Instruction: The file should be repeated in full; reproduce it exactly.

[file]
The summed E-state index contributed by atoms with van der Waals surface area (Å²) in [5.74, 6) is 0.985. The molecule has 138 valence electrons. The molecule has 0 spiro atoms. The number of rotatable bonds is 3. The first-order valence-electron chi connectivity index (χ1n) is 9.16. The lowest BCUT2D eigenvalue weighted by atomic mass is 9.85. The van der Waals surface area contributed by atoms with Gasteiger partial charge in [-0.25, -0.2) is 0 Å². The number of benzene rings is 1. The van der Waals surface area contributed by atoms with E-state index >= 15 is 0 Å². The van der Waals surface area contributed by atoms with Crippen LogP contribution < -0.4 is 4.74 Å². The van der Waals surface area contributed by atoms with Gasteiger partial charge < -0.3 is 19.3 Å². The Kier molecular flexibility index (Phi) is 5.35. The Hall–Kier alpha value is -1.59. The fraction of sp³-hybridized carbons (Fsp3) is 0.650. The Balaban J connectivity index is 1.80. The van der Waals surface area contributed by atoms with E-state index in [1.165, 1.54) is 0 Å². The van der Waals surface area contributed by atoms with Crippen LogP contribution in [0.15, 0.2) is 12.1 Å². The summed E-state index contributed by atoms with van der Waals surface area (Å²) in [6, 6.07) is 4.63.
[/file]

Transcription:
The summed E-state index contributed by atoms with van der Waals surface area (Å²) in [5.74, 6) is 0.985. The molecule has 138 valence electrons. The molecule has 0 spiro atoms. The number of rotatable bonds is 3. The first-order valence-electron chi connectivity index (χ1n) is 9.16. The lowest BCUT2D eigenvalue weighted by atomic mass is 9.85. The van der Waals surface area contributed by atoms with Gasteiger partial charge in [-0.25, -0.2) is 0 Å². The number of benzene rings is 1. The van der Waals surface area contributed by atoms with E-state index >= 15 is 0 Å². The van der Waals surface area contributed by atoms with Crippen LogP contribution < -0.4 is 4.74 Å². The van der Waals surface area contributed by atoms with Gasteiger partial charge < -0.3 is 19.3 Å². The Kier molecular flexibility index (Phi) is 5.35. The Hall–Kier alpha value is -1.59. The fraction of sp³-hybridized carbons (Fsp3) is 0.650. The Balaban J connectivity index is 1.80. The van der Waals surface area contributed by atoms with E-state index in [1.165, 1.54) is 0 Å². The van der Waals surface area contributed by atoms with Crippen LogP contribution in [0.15, 0.2) is 12.1 Å². The summed E-state index contributed by atoms with van der Waals surface area (Å²) in [6, 6.07) is 4.63.